This lesson is ecology themed and based on creative, hands-on group work. Students look at how food is grown and how it relates back to soil and the ecosystem. Exercises include a group lab where students examine real soil samples, and a short film that helps students put exercises in a real-world context.
Students taking part in this lesson will be able to demonstrate the importance soil to the ecosystem by examining samples of dirt in peer groups and devising their own real world answers and actions to combat contemporary ecological issues.
This lesson brings awareness of pressing contemporary issues facing students, and real-life solutions that can be applied at the individual and local scale, learning from today’s leading-edge science and natural ‘biodynamic’ farms.
This lesson integrates with common core standards
- C3 Framework for Social Studies – D2.Geo.5 (grades 3-5), D2.Geo.5 (grades 6-12)
- Next Generation Science Standards – ESS3-4 (grades 3-4, MS, HS), HS-LS2-8 (grades 9-12)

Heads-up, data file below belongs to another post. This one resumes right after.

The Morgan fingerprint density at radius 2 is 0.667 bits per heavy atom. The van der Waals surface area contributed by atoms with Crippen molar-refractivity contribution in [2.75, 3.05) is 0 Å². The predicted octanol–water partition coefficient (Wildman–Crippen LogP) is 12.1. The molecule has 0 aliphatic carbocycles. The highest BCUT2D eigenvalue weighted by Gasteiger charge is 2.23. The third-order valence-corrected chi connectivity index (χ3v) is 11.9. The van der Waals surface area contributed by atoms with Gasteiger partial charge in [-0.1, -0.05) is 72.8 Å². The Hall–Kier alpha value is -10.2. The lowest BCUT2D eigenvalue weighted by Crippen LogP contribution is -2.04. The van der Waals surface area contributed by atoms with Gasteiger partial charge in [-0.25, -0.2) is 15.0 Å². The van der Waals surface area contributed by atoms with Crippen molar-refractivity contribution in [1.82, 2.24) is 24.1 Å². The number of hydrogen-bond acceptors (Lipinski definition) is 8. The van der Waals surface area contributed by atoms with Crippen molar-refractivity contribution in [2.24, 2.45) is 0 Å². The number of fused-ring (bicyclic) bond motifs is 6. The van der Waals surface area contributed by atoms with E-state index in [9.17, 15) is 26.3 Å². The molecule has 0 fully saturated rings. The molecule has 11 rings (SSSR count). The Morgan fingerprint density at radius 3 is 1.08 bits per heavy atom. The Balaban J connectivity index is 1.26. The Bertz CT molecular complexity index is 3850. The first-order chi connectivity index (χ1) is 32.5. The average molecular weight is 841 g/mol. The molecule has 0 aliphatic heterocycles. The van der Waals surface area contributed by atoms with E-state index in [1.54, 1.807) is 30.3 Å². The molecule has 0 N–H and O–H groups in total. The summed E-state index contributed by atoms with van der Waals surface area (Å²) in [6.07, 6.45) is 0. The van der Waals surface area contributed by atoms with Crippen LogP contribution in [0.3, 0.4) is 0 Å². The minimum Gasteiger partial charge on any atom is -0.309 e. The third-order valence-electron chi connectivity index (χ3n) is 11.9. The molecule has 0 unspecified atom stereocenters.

According to the United Nations Food and Agriculture Organization our soils will largely be destroyed within 60 years if we continue our modern farming methods. This issue, caused by large scale industrial agriculture, is predicted to lead to worldwide starvation and numerous irreversible ecological issues.
Patrick Lydon and Suhee Kang spent four years exploring regenerative farms in Japan, Korea, and the United States, investigating the relationship between farming methods and the ability for the soil to produce food. The experiences of these farmers reflects a growing body of scientific research showing how small-scale, low-input agriculture may be the only option for feeding the earth’s population into the future.
Project Team and Partners
Developed by Patrick Lydon and Suhee Kang, in partnership with Patrice Milillo, executive director of Art is Power, and Lien Do, teacher at Castlemont Elementary School.